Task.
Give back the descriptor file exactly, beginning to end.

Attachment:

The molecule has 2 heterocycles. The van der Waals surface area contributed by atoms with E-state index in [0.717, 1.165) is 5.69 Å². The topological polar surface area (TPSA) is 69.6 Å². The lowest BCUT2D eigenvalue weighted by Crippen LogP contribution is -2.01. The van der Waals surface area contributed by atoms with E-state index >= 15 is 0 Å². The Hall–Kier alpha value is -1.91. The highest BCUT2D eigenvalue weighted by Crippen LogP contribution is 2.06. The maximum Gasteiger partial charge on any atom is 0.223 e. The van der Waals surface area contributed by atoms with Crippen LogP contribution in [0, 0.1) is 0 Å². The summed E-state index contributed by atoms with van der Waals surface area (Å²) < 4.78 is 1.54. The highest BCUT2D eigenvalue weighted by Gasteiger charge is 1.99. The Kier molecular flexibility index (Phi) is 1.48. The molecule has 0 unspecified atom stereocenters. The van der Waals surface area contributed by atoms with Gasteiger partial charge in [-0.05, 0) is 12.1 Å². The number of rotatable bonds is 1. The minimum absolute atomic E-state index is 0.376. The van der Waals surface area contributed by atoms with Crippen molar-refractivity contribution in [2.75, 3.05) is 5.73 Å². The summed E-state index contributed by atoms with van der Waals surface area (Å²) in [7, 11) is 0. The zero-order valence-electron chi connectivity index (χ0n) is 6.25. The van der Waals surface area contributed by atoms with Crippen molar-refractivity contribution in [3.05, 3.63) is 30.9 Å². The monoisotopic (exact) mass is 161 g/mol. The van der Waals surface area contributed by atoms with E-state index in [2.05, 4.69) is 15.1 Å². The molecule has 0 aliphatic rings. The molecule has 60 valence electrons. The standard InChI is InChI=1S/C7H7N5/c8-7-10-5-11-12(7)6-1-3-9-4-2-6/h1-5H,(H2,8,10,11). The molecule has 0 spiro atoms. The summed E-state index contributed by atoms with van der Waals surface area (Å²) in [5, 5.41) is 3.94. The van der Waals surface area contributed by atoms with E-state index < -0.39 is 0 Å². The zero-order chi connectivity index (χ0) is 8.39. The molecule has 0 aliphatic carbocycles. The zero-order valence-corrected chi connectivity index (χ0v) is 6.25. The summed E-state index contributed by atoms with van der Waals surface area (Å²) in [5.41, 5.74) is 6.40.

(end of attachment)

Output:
The molecule has 2 heterocycles. The van der Waals surface area contributed by atoms with E-state index in [0.717, 1.165) is 5.69 Å². The topological polar surface area (TPSA) is 69.6 Å². The lowest BCUT2D eigenvalue weighted by Crippen LogP contribution is -2.01. The van der Waals surface area contributed by atoms with E-state index >= 15 is 0 Å². The Hall–Kier alpha value is -1.91. The highest BCUT2D eigenvalue weighted by Crippen LogP contribution is 2.06. The maximum Gasteiger partial charge on any atom is 0.223 e. The van der Waals surface area contributed by atoms with Crippen LogP contribution in [0, 0.1) is 0 Å². The summed E-state index contributed by atoms with van der Waals surface area (Å²) < 4.78 is 1.54. The highest BCUT2D eigenvalue weighted by Gasteiger charge is 1.99. The Kier molecular flexibility index (Phi) is 1.48. The molecule has 0 unspecified atom stereocenters. The van der Waals surface area contributed by atoms with Gasteiger partial charge in [-0.05, 0) is 12.1 Å². The number of rotatable bonds is 1. The minimum absolute atomic E-state index is 0.376. The van der Waals surface area contributed by atoms with Crippen molar-refractivity contribution in [2.75, 3.05) is 5.73 Å². The summed E-state index contributed by atoms with van der Waals surface area (Å²) in [7, 11) is 0. The zero-order valence-electron chi connectivity index (χ0n) is 6.25. The van der Waals surface area contributed by atoms with Crippen molar-refractivity contribution in [3.05, 3.63) is 30.9 Å². The monoisotopic (exact) mass is 161 g/mol. The van der Waals surface area contributed by atoms with E-state index in [2.05, 4.69) is 15.1 Å². The molecule has 0 aliphatic rings. The molecule has 60 valence electrons. The standard InChI is InChI=1S/C7H7N5/c8-7-10-5-11-12(7)6-1-3-9-4-2-6/h1-5H,(H2,8,10,11). The molecule has 0 spiro atoms. The summed E-state index contributed by atoms with van der Waals surface area (Å²) in [5, 5.41) is 3.94. The van der Waals surface area contributed by atoms with E-state index < -0.39 is 0 Å². The zero-order chi connectivity index (χ0) is 8.39. The molecule has 0 aliphatic carbocycles. The zero-order valence-corrected chi connectivity index (χ0v) is 6.25. The summed E-state index contributed by atoms with van der Waals surface area (Å²) in [5.41, 5.74) is 6.40.